336 pages, B/w photos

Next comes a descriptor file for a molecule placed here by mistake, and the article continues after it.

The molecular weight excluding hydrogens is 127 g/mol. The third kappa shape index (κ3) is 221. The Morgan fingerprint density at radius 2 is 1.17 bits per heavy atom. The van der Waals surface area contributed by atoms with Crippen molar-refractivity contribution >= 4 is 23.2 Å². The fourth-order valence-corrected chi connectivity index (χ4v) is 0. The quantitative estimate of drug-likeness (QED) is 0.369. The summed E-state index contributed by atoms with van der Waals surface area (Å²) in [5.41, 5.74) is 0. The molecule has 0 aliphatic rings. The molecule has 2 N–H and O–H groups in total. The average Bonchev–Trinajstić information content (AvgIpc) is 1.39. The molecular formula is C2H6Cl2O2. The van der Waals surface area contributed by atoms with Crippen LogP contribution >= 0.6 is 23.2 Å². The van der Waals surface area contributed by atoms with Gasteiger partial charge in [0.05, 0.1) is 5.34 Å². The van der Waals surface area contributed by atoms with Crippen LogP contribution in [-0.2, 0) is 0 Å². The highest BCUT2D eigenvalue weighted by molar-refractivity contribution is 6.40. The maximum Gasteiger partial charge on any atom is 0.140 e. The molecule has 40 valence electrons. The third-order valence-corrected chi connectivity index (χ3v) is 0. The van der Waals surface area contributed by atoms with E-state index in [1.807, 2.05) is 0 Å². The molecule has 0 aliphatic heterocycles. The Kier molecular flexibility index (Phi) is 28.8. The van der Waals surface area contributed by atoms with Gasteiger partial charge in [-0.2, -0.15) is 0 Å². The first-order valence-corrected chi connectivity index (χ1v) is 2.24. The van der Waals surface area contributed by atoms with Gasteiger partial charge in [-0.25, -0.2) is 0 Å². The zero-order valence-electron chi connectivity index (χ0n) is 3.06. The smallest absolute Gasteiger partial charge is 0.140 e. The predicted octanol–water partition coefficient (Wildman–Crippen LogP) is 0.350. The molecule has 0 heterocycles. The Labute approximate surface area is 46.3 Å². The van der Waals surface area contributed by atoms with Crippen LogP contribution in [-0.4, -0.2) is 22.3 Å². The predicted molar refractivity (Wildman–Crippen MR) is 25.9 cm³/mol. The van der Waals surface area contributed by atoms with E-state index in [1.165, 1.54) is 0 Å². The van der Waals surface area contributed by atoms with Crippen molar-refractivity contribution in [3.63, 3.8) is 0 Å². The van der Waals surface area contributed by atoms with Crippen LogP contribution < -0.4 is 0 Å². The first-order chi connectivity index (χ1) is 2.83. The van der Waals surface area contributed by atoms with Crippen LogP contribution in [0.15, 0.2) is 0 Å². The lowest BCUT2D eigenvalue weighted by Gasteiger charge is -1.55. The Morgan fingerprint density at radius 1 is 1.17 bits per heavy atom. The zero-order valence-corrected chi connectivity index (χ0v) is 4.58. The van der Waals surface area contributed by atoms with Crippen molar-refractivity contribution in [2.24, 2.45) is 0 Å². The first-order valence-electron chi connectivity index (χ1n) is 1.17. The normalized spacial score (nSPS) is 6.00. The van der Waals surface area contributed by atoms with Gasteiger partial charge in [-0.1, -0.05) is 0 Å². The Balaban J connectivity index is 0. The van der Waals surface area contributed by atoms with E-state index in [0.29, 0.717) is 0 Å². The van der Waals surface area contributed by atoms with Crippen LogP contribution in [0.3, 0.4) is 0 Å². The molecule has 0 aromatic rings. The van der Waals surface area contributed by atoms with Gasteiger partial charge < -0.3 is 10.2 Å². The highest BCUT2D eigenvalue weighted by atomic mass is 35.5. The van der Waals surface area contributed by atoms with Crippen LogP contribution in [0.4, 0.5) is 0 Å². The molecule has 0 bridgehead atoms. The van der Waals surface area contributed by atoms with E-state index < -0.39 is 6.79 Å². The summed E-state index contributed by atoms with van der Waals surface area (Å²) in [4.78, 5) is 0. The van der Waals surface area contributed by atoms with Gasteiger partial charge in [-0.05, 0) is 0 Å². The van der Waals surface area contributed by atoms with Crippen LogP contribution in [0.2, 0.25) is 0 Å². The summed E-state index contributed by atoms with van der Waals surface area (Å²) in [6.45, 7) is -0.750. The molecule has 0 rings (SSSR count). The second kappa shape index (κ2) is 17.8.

South Georgia has been the gateway to the Antarctic for many of the early expeditions to the Continent but few spent much time there. Ludwig Kohl-Larsen first visited the island in 1911 as the doctor on the Otto Nordenskjold expedition. Appendicitis cut short his time with the expedition but seeing South Georgia kindled in him an enthusiasm for returning to the Antarctic. He married Captain Larsen's daughter and used his connections with the Larsen family to return, first in 1924 on board the first whaling factory ship (Sir James Clark Ross) to operate in the Ross Sea and then, in 1927-8 to travel around South Georgia and film the wildlife. Along with his wife and a photographer he spent a summer camped in various parts of the island, exploring the interior on skis, collecting natural history specimens and making the first film of the island. His account of this early and unusual adventure was originally published in German but has remained largely unknown and inaccessible until now. This translation, by William Barr, is a very welcome addition to the history of the island. Kohl-Larsen went on to become and important anthropologist, studying the Lapps in Scandinavia, and nomadic tribes, first in Persia and later in East Africa.
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